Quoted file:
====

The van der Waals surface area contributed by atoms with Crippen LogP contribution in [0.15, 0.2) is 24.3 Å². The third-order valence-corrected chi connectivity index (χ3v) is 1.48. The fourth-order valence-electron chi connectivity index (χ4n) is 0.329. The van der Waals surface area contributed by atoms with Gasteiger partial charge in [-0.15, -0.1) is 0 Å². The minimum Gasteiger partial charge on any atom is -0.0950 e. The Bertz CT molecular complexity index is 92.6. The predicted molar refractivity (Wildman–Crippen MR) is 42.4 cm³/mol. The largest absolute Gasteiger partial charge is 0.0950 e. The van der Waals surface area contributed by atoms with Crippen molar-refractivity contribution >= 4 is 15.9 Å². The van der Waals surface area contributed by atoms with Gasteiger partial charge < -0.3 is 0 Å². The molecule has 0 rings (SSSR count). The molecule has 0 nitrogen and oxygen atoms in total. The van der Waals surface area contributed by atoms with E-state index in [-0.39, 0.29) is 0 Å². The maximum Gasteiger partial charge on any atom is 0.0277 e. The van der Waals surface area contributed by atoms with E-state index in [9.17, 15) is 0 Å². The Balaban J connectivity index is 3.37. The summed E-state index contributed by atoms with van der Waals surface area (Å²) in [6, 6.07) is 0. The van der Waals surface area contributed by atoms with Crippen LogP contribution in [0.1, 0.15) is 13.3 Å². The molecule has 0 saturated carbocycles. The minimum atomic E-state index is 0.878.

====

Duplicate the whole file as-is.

The van der Waals surface area contributed by atoms with Crippen LogP contribution in [0.15, 0.2) is 24.3 Å². The third-order valence-corrected chi connectivity index (χ3v) is 1.48. The fourth-order valence-electron chi connectivity index (χ4n) is 0.329. The van der Waals surface area contributed by atoms with Gasteiger partial charge in [-0.15, -0.1) is 0 Å². The minimum Gasteiger partial charge on any atom is -0.0950 e. The Bertz CT molecular complexity index is 92.6. The predicted molar refractivity (Wildman–Crippen MR) is 42.4 cm³/mol. The largest absolute Gasteiger partial charge is 0.0950 e. The van der Waals surface area contributed by atoms with Crippen molar-refractivity contribution >= 4 is 15.9 Å². The van der Waals surface area contributed by atoms with Gasteiger partial charge < -0.3 is 0 Å². The molecule has 0 rings (SSSR count). The molecule has 0 nitrogen and oxygen atoms in total. The van der Waals surface area contributed by atoms with E-state index in [-0.39, 0.29) is 0 Å². The maximum Gasteiger partial charge on any atom is 0.0277 e. The van der Waals surface area contributed by atoms with E-state index in [9.17, 15) is 0 Å². The Balaban J connectivity index is 3.37. The summed E-state index contributed by atoms with van der Waals surface area (Å²) in [6, 6.07) is 0. The van der Waals surface area contributed by atoms with Crippen LogP contribution in [0.1, 0.15) is 13.3 Å². The molecule has 0 saturated carbocycles. The minimum atomic E-state index is 0.878.